At a hearing on Thursday that Republicans didn't attend, the nominee for the No. 2 job at the Department of Homeland Security strongly denied reported allegations he helped obtain a special visa for an international investor.
Alejandro Mayorkas told Democrats on a Senate panel considering his nomination by President Barack Obama that he was unaware of being under investigation by a government inspector general until media reports emerged this week.
"I have never, ever in my career exercised undue influence to influence the outcome of a case," Mayorkas said, noting he had yet to be interviewed in the investigation that senators said started last year.
"I look forward to learning about the allegations, as I still don't quite understand them," he added.
An e-mail sent to congressional lawmakers from the homeland security department's inspector general and obtained by CNN said Mayorkas was being investigated, but at this point, "we do not have any findings of criminal misconduct."
Mayorkas currently runs the U.S. Citizenship and Immigration Services, which conducts a foreign investor program known as EB-5 that is the focus of the inspector general's investigation.
According to the e-mail, Mayorkas "was not specifically named in the initial complaint; however, the DHS (office of inspector general) is now investigating allegations concerning the actions/conduct of Director Mayorkas and other USCIS management officials."
The department said its inquiry was launched after a referral from an FBI analyst in the Counterintelligence Unit.
According to the DHS, Mayorkas allegedly helped approve a visa application on behalf of Gulf Coast Funds Management, a company run by Anthony Rodham, the brother of former senator and Secretary of State Hillary Clinton.
The Associated Press -- which first reported the investigation -- said the visa application was made by GCFM on behalf of a Chinese executive. The unnamed applicant was initially found to be ineligible for the EB-5 program, and a subsequent administrative appeal upheld the decision.
Asked about the issue on Thursday, Mayorkas said he took part in discussions with staff about the EB-5 program including complaints by GCFM. Those discussions resolved problems in implementing what he described as the "extraordinarily complex" EB-5 program.
"The allegations as they have been framed are unequivocally false," Mayorkas said, noting that "I did nothing that I haven't done hundreds and hundreds of times when difficult issues reach my attention and the agency needs resolution of them."
He noted that GCFM has complained about his service's handling of EB-5 cases since 2011 and continues do so.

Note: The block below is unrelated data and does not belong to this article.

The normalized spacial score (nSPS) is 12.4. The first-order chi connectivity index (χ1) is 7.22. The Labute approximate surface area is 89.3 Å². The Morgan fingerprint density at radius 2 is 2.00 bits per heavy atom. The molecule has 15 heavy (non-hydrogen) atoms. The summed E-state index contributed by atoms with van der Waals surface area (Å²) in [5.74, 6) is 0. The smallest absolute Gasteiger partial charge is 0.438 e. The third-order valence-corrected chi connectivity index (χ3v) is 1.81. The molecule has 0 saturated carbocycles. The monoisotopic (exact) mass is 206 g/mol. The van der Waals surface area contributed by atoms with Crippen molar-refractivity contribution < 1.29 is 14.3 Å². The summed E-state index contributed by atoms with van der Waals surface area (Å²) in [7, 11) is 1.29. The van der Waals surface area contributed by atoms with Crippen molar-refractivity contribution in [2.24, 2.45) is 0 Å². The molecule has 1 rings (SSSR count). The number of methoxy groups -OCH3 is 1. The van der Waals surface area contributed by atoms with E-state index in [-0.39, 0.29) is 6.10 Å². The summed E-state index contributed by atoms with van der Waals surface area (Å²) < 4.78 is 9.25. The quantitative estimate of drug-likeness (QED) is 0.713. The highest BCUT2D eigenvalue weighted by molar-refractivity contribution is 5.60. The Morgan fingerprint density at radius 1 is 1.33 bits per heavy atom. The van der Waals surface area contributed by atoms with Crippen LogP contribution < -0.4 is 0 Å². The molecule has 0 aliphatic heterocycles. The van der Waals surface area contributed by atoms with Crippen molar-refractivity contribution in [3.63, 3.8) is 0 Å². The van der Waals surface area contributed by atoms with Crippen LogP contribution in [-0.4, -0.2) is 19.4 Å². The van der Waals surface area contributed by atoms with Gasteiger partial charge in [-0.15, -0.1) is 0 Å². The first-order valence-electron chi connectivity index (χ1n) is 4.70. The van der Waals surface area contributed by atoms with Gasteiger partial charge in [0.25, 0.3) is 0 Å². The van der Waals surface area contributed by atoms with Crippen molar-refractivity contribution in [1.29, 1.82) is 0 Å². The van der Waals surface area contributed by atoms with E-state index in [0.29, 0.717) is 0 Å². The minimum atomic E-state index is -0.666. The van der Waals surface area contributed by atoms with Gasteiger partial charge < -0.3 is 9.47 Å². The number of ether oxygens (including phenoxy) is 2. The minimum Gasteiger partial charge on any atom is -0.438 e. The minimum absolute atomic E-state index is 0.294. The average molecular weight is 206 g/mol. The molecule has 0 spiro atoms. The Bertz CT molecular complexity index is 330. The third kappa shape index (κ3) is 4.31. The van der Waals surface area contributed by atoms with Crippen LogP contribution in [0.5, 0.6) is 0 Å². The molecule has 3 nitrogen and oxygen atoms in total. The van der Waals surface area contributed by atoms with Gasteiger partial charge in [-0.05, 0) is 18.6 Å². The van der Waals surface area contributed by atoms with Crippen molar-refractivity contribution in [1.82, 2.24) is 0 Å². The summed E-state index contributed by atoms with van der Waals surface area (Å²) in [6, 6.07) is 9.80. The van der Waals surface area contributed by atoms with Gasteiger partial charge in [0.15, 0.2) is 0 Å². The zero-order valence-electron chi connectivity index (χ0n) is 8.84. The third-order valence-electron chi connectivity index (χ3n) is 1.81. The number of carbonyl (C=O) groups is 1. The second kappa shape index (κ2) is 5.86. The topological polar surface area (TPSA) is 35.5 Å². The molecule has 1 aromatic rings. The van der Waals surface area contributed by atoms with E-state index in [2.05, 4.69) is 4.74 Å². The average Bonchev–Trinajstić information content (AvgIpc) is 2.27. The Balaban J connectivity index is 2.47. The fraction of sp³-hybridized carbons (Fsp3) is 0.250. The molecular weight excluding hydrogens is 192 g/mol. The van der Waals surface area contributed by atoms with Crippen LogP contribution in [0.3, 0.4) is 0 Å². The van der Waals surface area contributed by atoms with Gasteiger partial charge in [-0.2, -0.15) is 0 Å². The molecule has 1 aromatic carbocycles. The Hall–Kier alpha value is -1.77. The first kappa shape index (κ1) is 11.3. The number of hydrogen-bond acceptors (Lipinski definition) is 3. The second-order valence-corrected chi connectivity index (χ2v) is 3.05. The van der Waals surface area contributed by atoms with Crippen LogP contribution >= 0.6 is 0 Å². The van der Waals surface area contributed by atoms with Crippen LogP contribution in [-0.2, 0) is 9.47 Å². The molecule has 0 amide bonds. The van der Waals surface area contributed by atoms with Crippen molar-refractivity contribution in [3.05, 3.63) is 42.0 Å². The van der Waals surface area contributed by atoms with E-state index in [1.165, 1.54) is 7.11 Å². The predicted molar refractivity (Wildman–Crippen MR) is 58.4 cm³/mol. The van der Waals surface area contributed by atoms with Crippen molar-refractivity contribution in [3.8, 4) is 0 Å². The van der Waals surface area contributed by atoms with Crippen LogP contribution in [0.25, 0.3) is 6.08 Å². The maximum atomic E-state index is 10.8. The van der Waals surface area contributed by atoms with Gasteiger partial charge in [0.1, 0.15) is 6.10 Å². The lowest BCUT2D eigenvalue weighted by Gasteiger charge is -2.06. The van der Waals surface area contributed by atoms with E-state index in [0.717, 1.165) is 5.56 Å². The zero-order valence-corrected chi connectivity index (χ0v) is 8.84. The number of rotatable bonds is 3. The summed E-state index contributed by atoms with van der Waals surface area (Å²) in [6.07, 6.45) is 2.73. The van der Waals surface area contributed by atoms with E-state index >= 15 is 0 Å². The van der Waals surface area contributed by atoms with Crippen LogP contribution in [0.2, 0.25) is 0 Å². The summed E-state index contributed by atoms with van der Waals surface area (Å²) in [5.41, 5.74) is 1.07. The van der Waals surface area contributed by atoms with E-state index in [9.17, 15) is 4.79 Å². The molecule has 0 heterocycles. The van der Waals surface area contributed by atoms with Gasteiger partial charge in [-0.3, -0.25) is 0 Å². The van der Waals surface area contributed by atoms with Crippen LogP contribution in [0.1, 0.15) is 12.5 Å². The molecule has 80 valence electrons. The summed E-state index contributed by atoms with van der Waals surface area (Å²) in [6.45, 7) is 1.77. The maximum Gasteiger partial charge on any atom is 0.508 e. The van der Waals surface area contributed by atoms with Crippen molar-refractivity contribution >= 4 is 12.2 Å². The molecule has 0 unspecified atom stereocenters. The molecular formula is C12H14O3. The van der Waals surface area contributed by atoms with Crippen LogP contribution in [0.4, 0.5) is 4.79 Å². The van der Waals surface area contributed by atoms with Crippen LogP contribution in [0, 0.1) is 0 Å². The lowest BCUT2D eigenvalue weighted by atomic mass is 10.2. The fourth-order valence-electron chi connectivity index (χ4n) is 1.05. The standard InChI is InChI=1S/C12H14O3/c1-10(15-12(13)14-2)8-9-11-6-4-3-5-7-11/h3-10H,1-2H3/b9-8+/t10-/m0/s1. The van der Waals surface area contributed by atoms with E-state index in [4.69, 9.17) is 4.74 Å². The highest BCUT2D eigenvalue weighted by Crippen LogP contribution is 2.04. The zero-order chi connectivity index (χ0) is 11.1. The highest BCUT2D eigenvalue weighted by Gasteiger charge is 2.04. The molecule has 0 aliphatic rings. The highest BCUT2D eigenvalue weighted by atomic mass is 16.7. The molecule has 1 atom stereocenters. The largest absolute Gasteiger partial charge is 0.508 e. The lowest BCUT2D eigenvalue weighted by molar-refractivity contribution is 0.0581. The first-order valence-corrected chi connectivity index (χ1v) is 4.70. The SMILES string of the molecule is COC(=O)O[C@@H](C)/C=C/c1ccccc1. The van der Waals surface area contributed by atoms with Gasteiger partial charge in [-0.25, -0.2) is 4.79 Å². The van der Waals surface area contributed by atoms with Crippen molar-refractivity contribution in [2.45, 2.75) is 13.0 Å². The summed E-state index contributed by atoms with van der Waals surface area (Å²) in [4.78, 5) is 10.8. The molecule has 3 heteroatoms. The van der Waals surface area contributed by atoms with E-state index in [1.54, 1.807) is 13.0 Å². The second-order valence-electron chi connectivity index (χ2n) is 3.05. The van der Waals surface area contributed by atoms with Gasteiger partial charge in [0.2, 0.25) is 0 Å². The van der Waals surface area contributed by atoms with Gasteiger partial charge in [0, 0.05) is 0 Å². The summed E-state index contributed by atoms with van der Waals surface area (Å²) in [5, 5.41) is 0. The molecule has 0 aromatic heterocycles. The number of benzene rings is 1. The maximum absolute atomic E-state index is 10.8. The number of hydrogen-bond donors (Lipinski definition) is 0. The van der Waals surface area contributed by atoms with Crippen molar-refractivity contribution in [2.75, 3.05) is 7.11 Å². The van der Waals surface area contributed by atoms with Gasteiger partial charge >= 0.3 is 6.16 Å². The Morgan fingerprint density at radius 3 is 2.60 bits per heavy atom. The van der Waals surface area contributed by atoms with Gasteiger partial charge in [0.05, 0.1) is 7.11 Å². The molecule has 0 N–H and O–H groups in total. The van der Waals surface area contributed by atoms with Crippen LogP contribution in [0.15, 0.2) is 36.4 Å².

There was no immediate response Thursday to a phone message and email to GCFM seeking comment.
The top Republicans on the Senate Homeland Security and Government Affairs Committee called for putting off consideration of the Mayorkas nomination until after the inspector general's investigation is complete.
A statement by GOP Sen. Tom Coburn of Oklahoma said he boycotted Thursday's hearing because it was unfair to Mayorkas and could hinder the investigation. None of the other Republicans on the panel showed up either.
"Holding this hearing in light of an active investigation into serious, relevant allegations of professional misconduct by the nominee, and over the objections of the ranking member and others, appears to be virtually without precedent in the history of this or any other Senate committee," Coburn said in a statement.
Democratic Sen. Tom Carper of Delaware, the panel's chairman, decided to proceed with the hearing even though only one party took part.
"Rather than allowing rumor and speculation and innuendo to rule the day, this hearing will allow us to continue the process of vetting this nominee," Carper said.
He noted the inspector general's probe began almost a year ago and could last for months or more, which he said was too long for such an important post in the homeland security department to go unfilled.
Carper and other Democrats called Mayorkas an extraordinarily qualified nominee, citing his record as a U.S. prosecutor in California and as head of the customs and immigration service.
The EB-5 program grants expedited visa approval for foreigners who invest up to a $1 million in a business that creates American jobs. The visa approval also allows eligible foreigners to gain naturalized status and eventual citizenship.
According to the internal DHS e-mail, the inspector general is investigating whether other U.S. government officials obstructed an audit of the EB-5 visa program by the Securities and Exchange Commission.
Recent media reports indicated GCFM had helped finance a green energy company formerly run by Terry McAuliffe, who is running for governor of Virginia as a Democrat.
McAuliffe is a former top political adviser and fundraiser for President Bill Clinton and Hillary Clinton. He also ran the Democratic National Committee from 2001 to 2005.